Lomi is life

0
289

1980 Something. 

We were a bunch of hungry high school kids from La Consolacion College in need of a filling post-school treat that our meager allowances could afford. The place that offers the most bang for the buck fare guaranteed to quell a group of adolescent’s insatiable appetites is Apollo Restaurant at the top floor of the good old Plaza Mart in downtown Bacolod.

We ascend on escalators to feast on one item – lomi, a Chinese-ish dish of noodles, meatballs which are more like flourballs, and slivers of chicken and vegetables in a soup of very thick consistency. We never ordered anything else and the seasoned waiters already know that it will be useless and futile to present a menu to a group of high schoolers.  We only dreamed and salivated on thoughts of a more diverse feast but never ordered morisqueta, lumpia shanghai, pancit guisado, sweet and sour pork, drunken shrimp, lechon macau, or pata tim.  It was just the budget-conforming lomi.

Lomi noodles. Photo from Flickr.com
Lomi noodles. Photo from Flickr.com

The rambunctious chattering decreases to a near hush when the waiters arrive with trays of our orders. The huge bowls are set on a lazy susan on top of a round table covered in a red tablecloth. Each one of us will have our fill, slurp away with no care in the world, and will always have second or third servings. Apollo’s lomi is so thick and filling that it will sit in our gut like a sack of sand and render us immobile and in a food coma. A post-meal discomfort is always bound to happen but we still gorge ourselves over and over again. Bread from D’Bakers is the usual accompaniment to sop up the savory slurry. On a side note, I belonged to an era where the now famous hard crust and Spanish roll were not yet part of this iconic bakery’s selection.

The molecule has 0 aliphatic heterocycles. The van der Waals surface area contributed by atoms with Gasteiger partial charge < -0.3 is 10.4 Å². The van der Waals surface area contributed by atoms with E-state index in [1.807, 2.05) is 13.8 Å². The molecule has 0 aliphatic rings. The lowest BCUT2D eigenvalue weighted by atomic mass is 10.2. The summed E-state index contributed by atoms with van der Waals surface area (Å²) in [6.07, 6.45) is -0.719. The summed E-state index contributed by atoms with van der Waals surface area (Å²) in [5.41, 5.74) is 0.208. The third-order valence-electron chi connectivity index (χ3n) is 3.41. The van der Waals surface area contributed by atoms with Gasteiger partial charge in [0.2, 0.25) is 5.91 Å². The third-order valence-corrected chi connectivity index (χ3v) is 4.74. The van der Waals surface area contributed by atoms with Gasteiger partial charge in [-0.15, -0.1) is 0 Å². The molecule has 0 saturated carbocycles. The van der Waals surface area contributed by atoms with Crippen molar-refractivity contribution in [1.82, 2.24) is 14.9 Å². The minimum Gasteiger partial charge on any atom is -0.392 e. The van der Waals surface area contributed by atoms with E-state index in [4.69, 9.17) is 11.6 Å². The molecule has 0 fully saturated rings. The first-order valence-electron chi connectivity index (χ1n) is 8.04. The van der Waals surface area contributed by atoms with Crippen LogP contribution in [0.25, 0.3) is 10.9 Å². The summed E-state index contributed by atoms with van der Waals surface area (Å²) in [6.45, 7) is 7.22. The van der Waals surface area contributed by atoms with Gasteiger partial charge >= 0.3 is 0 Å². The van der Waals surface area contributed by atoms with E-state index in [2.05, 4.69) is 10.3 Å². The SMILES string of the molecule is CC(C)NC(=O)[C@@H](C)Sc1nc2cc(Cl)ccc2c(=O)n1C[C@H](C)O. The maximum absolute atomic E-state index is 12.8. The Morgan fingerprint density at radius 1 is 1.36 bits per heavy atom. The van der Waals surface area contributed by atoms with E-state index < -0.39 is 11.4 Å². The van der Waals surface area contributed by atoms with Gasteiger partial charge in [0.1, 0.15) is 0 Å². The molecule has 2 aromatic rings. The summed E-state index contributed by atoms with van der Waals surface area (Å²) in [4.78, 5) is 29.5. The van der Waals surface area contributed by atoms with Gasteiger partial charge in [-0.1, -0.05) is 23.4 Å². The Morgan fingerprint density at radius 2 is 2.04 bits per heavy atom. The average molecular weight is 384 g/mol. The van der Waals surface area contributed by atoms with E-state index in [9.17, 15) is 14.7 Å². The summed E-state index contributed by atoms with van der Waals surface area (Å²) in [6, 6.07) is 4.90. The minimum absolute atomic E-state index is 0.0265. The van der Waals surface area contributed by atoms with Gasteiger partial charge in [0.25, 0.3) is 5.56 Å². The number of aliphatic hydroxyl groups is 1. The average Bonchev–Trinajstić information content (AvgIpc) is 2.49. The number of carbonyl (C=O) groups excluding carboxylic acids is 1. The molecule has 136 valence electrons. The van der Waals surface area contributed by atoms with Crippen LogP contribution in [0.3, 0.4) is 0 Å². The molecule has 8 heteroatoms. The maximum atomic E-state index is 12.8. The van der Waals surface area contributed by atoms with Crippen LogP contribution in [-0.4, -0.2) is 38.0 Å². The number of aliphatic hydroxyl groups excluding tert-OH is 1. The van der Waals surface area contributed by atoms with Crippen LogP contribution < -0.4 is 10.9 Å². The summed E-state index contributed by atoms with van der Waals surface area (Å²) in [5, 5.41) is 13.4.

After we regain our senses, we split the bill with everyone pitching in with whatever we can squeeze out of our pockets. A birthday celebrant would often take care of the tab. After the meal, we descend and stroll along boutiques, parlors, video gaming centers, and stare at the models of photo studios plastered on their glass walls. We eventually split up heading to jeepney terminals that would lead us home. The requisite hike towards the paradahan helped pre-digest the heavy slurry and ease the load we carry in our bellies.

In hindsight the Apollo experience was not just about getting our fill but also a rite of passage for some of us teens, an 80’s version of adulting. It was one of the first restaurants we went to independently without our parents. It was where we first gave the waiters a rectangle hand air signal to request for the bill. It was also were we experienced breaking bread (which was of course dipped in lomi) and creating lasting bonds with friends

Disclaimer: The author was not paid for by Apollo Restaurant neither in cash nor soup.

Leave a Reply